- Turrets were powered as much as possible with electric motors directly, with electrically powered hydraulics being used only for the elevating gear and for the hoists. Each turret had a machinery room directly below the turret, followed by a handling room. At the bottom of the stalk was a cartridge handling room which held 36 fore charges. Rear charges and additional fore charges were stored in the magazines. Cartridges were loaded onto a central hoist below the handling room while projectiles were loaded on the next deck below. Projectile hoists ran directly from the handling room to the gunhouse. Once in the gunhouse, the projectiles and cartridges were power rammed towards the rear of the turret onto powered loading cars which ran on rails across the turret. These cars could feed either gun, but normally the guns were loaded together. As the breech mechanism did not extend past the end of the gun, the breeches could be opened before the cars were in place, thus speeding the loading cycle. Shell and cartridges were loaded by a chain and telescoping rammer. The projectile was rammed first and then both propellant charges were rammed as a unit. The total length of both charges was 63 in (160 cm).
- ADM 186/251 notes that the shell grabs and the foot grip plating used in the shell rooms were both very efficient and should be copied in future British designs. However, it also notes that the Auxiliary Loading Chamber was "both a poor and an elaborate arrangement." The Auxiliary Loading Chamber allowed an "alternate supply of six projectiles per gun to be sent to the gun-house by means of an electrically driven hoist. There is no ready means of replenishing the secondary loading compartment from the shell room."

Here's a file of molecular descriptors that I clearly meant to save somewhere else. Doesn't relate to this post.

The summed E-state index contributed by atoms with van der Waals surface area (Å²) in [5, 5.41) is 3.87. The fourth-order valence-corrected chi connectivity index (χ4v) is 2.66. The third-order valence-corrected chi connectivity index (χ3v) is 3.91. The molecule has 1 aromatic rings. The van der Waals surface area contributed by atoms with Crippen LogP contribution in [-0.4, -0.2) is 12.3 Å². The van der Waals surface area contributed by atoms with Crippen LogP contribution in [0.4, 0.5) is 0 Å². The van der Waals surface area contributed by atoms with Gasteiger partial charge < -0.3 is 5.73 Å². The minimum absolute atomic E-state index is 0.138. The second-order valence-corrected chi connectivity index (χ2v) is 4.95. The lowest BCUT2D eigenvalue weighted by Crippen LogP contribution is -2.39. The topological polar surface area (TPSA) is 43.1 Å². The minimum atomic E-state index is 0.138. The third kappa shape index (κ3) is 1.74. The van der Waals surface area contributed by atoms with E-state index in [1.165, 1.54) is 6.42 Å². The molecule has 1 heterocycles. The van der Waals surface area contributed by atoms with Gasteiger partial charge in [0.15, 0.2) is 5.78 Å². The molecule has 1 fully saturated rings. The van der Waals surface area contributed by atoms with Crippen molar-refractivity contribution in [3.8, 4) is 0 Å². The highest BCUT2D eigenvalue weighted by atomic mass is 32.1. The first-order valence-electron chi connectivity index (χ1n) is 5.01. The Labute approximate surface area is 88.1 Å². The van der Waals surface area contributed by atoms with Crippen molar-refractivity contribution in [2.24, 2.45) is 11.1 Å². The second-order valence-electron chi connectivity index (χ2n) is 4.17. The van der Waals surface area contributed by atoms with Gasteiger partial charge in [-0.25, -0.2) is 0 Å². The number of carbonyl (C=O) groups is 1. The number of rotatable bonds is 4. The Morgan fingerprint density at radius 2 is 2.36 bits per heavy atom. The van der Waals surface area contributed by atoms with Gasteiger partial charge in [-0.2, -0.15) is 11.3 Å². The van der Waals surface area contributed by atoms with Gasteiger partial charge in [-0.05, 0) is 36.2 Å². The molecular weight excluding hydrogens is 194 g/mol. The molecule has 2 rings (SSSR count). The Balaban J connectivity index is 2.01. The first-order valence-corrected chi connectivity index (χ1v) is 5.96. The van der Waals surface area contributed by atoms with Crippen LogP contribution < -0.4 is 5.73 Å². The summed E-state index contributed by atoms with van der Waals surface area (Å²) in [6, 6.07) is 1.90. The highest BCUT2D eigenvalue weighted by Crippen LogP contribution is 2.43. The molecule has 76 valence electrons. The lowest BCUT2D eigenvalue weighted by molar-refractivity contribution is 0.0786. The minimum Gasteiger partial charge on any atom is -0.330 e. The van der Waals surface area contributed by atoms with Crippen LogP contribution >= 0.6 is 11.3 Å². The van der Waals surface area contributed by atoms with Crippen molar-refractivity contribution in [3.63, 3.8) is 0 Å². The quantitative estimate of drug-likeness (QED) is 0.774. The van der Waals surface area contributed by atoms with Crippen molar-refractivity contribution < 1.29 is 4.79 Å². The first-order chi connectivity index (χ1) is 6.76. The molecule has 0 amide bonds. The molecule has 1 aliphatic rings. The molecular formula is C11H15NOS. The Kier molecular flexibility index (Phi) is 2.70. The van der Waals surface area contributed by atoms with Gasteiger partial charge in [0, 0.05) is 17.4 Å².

- Gun axes were 145.6 in (370 cm).
Armor thickness given in "Naval Weapons of World War One" by Norman Friedman Baden class Ersatz Yorck class Face 14.0 in (35 cm) 11.8 in (30 cm) Sides 9.8 in (25 cm) Rear 11.4 in (29 cm) Roof Flat 4.7 in (12 cm) 5.9 in (15 cm) Front 7.9 in (20 cm) 9.8 in (25 cm) Sides 4.7 in (12 cm)
"Big Gun Monitors: The History of the Design, Construction and Operation of the Royal Navy's Monitors" by Ian Buxton
"Jutland: An Analysis of the Fighting" by John Campbell
"De kust bezet 1914-1918" (The Occupied Coast 1914-1918) by Alex Deseyne
"Battleship Design and Development 1905-1945" and "Naval Weapons of World War One" both by Norman Friedman
"Große Kreuzer der Kaiserlichen Marine 1906 - 1918" by Axel Grießmer
"German Warships 1815-1945" by Erich Gröner
"The Big Gun: Battleship Main Armament 1860-1945" by Peter Hodges
"The German Defenses on the Coast of Belgium" by Lt. Col. H.W. Miller USA in "The Journal of the American Society of Mechanical Engineers" Vol. 42, No. 6, June 1920
"The Baden Trials" article by William Schleihauf in "Warship 2007"
"Die Geschichte der deutschen Schiffsartillerie" by Paul Schmalenbach
"German Warships of World War I" by John C. Taylor
"German Capital Ships of World War Two" by M.J. Whitley
ADM 186/251 (a copy is at Royal Navy Flag Officers 1904-1945)
"Diagrams of Great War - German Naval Guns; Shells & Explosives; Fuses & Exploders" by The Royal Laboratory Woolwich 1921-22
"M.D.V. 352 Heft 09" Vize Adm. Trotha, Der Organismus der Kaiserlichen Marine und der erste Weltkrieg, Berlin 1930, and has been tabulated by Vize Admiral Rogge there at p.75.
Special Help from Peter Lienau, Thorsten Wahl, Helen Peeters and Sven Brummack
Images of the Great War
Les Canons de l'Apocalypse, data for use on Land Mountings (in French)
HMS Hood Association Website
12 October 2007 - Benchmark
26 August 2011 - Added projectile information
19 May 2012 - Updated to latest template
23 November 2012 - Added rifling note, propellant note and additional mounting information
15 December 2013 - Added photograph of coastal artillery
30 April 2014 - Added overhead photograph of Baden
01 November 2014 - Additional projectile information
30 January 2021 - Converted to HTML 5 format
15 January 2022 - Added reference
12 June 2022 - Minor formatting changes, converted broken links to point at Wayback Archives
28 August 2022 - Converted Royal Navy Flag Officers links to point at Wayback Archives
30 November 2022 - Added Development of Psgr. 38 cm section and sketches of 38 cm projectiles used by coastal artillery, additional information on propellants
01 January 2023 - Added Note on Sources regarding m.Hb, added ammunition stowage for Ersatz Yorck